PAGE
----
Heart attacks are life-and-death emergencies, and every second counts in receiving treatment. If you or someone else has any of the following signs and symptoms of a heart attack, call 911 immediately.
• Most heart attacks start slowly, with mild pain or discomfort.
• Most heart attacks involve discomfort in the center of the chest that lasts more than a few minutes or goes away and comes back. It can feel like uncomfortable pressure, squeezing, fullness or pain.
• Discomfort in other areas of the upper body also can indicate a heart attack. Symptoms can include pain or discomfort in one or both arms, the back, neck, jaw or stomach. These symptoms are more common in women.
• Shortness of breath may occur with or without chest discomfort.
• A cold sweat may develop.
• Fatigue is a common symptom of heart attack for women.
• Other symptoms may include nausea or light-headedness.
While it is commonly known that chest pain is the most frequent sign of a heart attack, it is less widely known that many heart attack victims experience no chest pain at all. Approximately 40 percent of women (and approximately 30 percent of men) who have heart attacks report they had no chest pain. Not all of these signs occur in every heart attack. If chest discomfort is present (especially with one or more of the other signs) wait no more than five minutes before calling 911 for help. Emergency medical services (EMS) staff can begin treatment when they arrive – often sooner than if someone gets to the hospital by car. The staff also is trained to revive someone whose heart has stopped. You also will get treated faster in the hospital if you come by ambulance. If you cannot access the EMS, have someone drive you to the hospital right away. If you are having symptoms, do not drive yourself unless you have absolutely no other option.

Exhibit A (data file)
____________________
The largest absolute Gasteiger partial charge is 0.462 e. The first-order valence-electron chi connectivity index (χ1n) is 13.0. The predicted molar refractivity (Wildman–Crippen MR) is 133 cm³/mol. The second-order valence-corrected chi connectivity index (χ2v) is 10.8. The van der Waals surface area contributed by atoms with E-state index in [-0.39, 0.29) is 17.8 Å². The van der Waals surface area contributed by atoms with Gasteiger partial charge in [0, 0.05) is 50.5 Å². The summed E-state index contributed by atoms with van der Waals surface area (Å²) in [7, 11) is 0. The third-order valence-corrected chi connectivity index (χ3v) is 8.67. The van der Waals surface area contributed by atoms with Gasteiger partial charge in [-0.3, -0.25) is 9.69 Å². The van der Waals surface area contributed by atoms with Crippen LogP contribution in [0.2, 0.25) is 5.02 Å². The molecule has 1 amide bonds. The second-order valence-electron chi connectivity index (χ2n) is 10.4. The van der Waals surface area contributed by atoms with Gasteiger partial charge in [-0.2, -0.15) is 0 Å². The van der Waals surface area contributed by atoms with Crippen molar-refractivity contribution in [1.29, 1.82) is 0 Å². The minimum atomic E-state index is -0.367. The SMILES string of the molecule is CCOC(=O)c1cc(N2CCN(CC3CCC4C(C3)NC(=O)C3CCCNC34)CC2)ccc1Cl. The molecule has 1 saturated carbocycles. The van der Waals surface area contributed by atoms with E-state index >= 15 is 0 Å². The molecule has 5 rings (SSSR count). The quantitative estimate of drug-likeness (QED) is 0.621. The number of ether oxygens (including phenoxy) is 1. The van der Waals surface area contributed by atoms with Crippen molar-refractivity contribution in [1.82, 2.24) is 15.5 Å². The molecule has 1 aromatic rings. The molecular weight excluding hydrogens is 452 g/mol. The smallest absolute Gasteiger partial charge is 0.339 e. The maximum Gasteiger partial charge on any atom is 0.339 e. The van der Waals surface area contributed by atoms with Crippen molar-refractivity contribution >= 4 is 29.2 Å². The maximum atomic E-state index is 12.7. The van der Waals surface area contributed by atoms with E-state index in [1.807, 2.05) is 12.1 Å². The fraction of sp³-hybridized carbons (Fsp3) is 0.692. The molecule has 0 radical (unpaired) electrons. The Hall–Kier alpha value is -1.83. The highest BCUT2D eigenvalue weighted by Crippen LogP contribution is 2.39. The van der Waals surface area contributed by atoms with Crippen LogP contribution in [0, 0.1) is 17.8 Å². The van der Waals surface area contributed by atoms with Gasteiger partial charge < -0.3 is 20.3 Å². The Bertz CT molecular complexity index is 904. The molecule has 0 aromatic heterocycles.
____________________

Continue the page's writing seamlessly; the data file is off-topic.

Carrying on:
Risk Factors of Heart Disease
• Smoking – Cigarette smoking increases the risk of heart attack and stroke as well as lung cancer. Just one year after you stop smoking, your risk of heart disease will drop by more than half.
• High Blood Pressure – High blood pressure can lead to heart disease, congestive heart failure and kidney disease. Blood pressure is considered high when it is 140/90 mmHg (millimeters of mercury) or above.
• High Blood Cholesterol – Too much low-
density lipoproteins (LDL), “bad” cholesterol in your blood can lead to blockages in the arteries – and possible heart attack. An LDL level of 160 or above increases your risk of heart disease. The higher your LDL number, the higher your risk of heart disease. High-
density lipoproteins (HDL), “good” cholesterol helps remove cholesterol from your blood, an HDL level of less than 40 increases your risk of heart disease.
• Overweight/Obesity – If you are overweight or obese, you are more likely to develop heart disease, even if you have no other risk factors.
• Physical Inactivity – Not participating in regular physical activity increases your risk of heart disease as well as other heart disease risk factors including: high blood pressure, diabetes and obesity.
• Diabetes – Diabetes is a major risk factor for heart disease, stroke, kidney failure and other diseases. Adults most commonly develop Type 2 diabetes.